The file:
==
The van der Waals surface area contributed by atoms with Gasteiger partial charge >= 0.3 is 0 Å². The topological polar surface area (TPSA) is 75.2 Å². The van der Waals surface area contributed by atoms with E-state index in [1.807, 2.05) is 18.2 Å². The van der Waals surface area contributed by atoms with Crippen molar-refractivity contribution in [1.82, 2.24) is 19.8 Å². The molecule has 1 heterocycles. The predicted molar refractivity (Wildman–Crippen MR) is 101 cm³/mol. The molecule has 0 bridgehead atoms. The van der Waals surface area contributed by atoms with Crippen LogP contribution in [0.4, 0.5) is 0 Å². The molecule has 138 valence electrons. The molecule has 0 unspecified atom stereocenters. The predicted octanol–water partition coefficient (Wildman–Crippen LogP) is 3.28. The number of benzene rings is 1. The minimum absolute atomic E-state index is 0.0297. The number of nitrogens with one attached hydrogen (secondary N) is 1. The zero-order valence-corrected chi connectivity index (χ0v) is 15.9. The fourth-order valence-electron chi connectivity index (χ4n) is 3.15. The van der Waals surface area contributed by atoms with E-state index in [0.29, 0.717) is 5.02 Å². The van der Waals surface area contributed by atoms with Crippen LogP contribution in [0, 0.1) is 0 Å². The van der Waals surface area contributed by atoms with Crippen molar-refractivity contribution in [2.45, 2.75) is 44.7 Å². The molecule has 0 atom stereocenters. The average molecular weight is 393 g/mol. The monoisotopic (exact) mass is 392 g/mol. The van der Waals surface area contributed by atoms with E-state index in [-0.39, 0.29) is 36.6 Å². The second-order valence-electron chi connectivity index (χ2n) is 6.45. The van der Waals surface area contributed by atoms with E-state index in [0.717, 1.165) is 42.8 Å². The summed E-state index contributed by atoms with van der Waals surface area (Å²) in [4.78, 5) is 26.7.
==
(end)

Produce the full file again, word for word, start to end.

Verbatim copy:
The van der Waals surface area contributed by atoms with Gasteiger partial charge >= 0.3 is 0 Å². The topological polar surface area (TPSA) is 75.2 Å². The van der Waals surface area contributed by atoms with E-state index in [1.807, 2.05) is 18.2 Å². The van der Waals surface area contributed by atoms with Crippen molar-refractivity contribution in [1.82, 2.24) is 19.8 Å². The molecule has 1 heterocycles. The predicted molar refractivity (Wildman–Crippen MR) is 101 cm³/mol. The molecule has 0 bridgehead atoms. The van der Waals surface area contributed by atoms with Crippen LogP contribution in [0.4, 0.5) is 0 Å². The molecule has 138 valence electrons. The molecule has 0 unspecified atom stereocenters. The predicted octanol–water partition coefficient (Wildman–Crippen LogP) is 3.28. The number of benzene rings is 1. The minimum absolute atomic E-state index is 0.0297. The number of nitrogens with one attached hydrogen (secondary N) is 1. The zero-order valence-corrected chi connectivity index (χ0v) is 15.9. The fourth-order valence-electron chi connectivity index (χ4n) is 3.15. The van der Waals surface area contributed by atoms with E-state index in [0.29, 0.717) is 5.02 Å². The van der Waals surface area contributed by atoms with Crippen LogP contribution in [0, 0.1) is 0 Å². The van der Waals surface area contributed by atoms with Crippen molar-refractivity contribution in [2.45, 2.75) is 44.7 Å². The molecule has 0 atom stereocenters. The average molecular weight is 393 g/mol. The monoisotopic (exact) mass is 392 g/mol. The van der Waals surface area contributed by atoms with E-state index in [-0.39, 0.29) is 36.6 Å². The second-order valence-electron chi connectivity index (χ2n) is 6.45. The van der Waals surface area contributed by atoms with E-state index in [0.717, 1.165) is 42.8 Å². The summed E-state index contributed by atoms with van der Waals surface area (Å²) in [4.78, 5) is 26.7.